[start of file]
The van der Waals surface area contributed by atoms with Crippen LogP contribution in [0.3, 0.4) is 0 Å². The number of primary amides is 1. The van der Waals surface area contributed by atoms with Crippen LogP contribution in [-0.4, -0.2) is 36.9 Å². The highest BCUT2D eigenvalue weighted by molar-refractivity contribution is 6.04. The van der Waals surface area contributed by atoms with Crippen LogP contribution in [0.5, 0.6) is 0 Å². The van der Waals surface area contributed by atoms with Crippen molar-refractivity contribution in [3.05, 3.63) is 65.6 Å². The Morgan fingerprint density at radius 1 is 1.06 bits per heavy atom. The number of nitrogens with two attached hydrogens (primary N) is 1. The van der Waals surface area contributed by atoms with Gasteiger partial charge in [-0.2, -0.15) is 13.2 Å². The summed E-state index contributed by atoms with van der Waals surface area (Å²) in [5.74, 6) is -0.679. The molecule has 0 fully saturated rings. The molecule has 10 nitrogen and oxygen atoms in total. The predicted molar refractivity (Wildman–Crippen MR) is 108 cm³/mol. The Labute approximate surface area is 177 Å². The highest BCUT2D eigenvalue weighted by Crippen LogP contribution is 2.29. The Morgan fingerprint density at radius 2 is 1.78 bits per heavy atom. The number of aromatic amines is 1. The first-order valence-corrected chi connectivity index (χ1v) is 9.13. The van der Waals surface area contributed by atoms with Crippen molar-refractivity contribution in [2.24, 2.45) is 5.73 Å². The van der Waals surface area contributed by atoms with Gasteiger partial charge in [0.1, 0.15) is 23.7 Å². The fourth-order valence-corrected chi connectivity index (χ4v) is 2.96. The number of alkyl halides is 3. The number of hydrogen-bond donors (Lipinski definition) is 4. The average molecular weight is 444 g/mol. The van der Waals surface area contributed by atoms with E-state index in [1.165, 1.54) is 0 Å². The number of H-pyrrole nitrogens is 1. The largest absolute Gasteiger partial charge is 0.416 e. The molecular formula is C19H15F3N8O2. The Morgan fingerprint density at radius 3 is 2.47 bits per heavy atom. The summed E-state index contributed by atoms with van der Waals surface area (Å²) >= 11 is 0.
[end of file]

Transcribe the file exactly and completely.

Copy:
The van der Waals surface area contributed by atoms with Crippen LogP contribution in [0.3, 0.4) is 0 Å². The number of primary amides is 1. The van der Waals surface area contributed by atoms with Crippen LogP contribution in [-0.4, -0.2) is 36.9 Å². The highest BCUT2D eigenvalue weighted by molar-refractivity contribution is 6.04. The van der Waals surface area contributed by atoms with Crippen LogP contribution in [0.5, 0.6) is 0 Å². The van der Waals surface area contributed by atoms with Crippen molar-refractivity contribution in [3.05, 3.63) is 65.6 Å². The Morgan fingerprint density at radius 1 is 1.06 bits per heavy atom. The number of nitrogens with two attached hydrogens (primary N) is 1. The van der Waals surface area contributed by atoms with Gasteiger partial charge in [-0.2, -0.15) is 13.2 Å². The summed E-state index contributed by atoms with van der Waals surface area (Å²) in [5.74, 6) is -0.679. The molecule has 0 fully saturated rings. The molecule has 10 nitrogen and oxygen atoms in total. The predicted molar refractivity (Wildman–Crippen MR) is 108 cm³/mol. The Labute approximate surface area is 177 Å². The highest BCUT2D eigenvalue weighted by Crippen LogP contribution is 2.29. The Morgan fingerprint density at radius 2 is 1.78 bits per heavy atom. The number of aromatic amines is 1. The first-order valence-corrected chi connectivity index (χ1v) is 9.13. The van der Waals surface area contributed by atoms with Crippen molar-refractivity contribution in [2.24, 2.45) is 5.73 Å². The van der Waals surface area contributed by atoms with Gasteiger partial charge in [0.1, 0.15) is 23.7 Å². The fourth-order valence-corrected chi connectivity index (χ4v) is 2.96. The number of alkyl halides is 3. The number of hydrogen-bond donors (Lipinski definition) is 4. The average molecular weight is 444 g/mol. The van der Waals surface area contributed by atoms with E-state index in [1.165, 1.54) is 0 Å². The number of H-pyrrole nitrogens is 1. The largest absolute Gasteiger partial charge is 0.416 e. The molecular formula is C19H15F3N8O2. The Morgan fingerprint density at radius 3 is 2.47 bits per heavy atom. The summed E-state index contributed by atoms with van der Waals surface area (Å²) >= 11 is 0.